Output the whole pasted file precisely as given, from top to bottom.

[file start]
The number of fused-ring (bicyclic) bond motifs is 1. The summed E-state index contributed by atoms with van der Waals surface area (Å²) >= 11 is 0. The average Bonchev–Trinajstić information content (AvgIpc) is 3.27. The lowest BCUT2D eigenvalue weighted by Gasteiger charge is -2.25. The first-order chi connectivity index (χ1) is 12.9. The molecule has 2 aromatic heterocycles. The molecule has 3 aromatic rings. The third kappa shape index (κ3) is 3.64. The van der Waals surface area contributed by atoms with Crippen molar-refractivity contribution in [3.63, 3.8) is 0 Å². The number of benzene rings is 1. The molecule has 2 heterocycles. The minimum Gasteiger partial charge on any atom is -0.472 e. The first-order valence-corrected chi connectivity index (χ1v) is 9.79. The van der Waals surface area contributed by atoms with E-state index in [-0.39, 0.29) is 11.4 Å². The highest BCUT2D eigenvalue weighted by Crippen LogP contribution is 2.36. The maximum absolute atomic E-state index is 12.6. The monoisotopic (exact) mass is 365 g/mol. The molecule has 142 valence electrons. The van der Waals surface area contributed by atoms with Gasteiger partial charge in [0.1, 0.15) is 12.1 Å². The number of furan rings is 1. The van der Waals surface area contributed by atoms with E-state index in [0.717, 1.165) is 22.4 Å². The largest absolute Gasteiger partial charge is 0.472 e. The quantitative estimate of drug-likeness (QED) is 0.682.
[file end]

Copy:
The number of fused-ring (bicyclic) bond motifs is 1. The summed E-state index contributed by atoms with van der Waals surface area (Å²) >= 11 is 0. The average Bonchev–Trinajstić information content (AvgIpc) is 3.27. The lowest BCUT2D eigenvalue weighted by Gasteiger charge is -2.25. The first-order chi connectivity index (χ1) is 12.9. The molecule has 2 aromatic heterocycles. The molecule has 3 aromatic rings. The third kappa shape index (κ3) is 3.64. The van der Waals surface area contributed by atoms with Crippen molar-refractivity contribution in [3.63, 3.8) is 0 Å². The number of benzene rings is 1. The molecule has 2 heterocycles. The minimum Gasteiger partial charge on any atom is -0.472 e. The first-order valence-corrected chi connectivity index (χ1v) is 9.79. The van der Waals surface area contributed by atoms with E-state index in [-0.39, 0.29) is 11.4 Å². The highest BCUT2D eigenvalue weighted by Crippen LogP contribution is 2.36. The maximum absolute atomic E-state index is 12.6. The monoisotopic (exact) mass is 365 g/mol. The molecule has 142 valence electrons. The van der Waals surface area contributed by atoms with Gasteiger partial charge in [0.1, 0.15) is 12.1 Å². The number of furan rings is 1. The van der Waals surface area contributed by atoms with E-state index in [0.717, 1.165) is 22.4 Å². The largest absolute Gasteiger partial charge is 0.472 e. The quantitative estimate of drug-likeness (QED) is 0.682.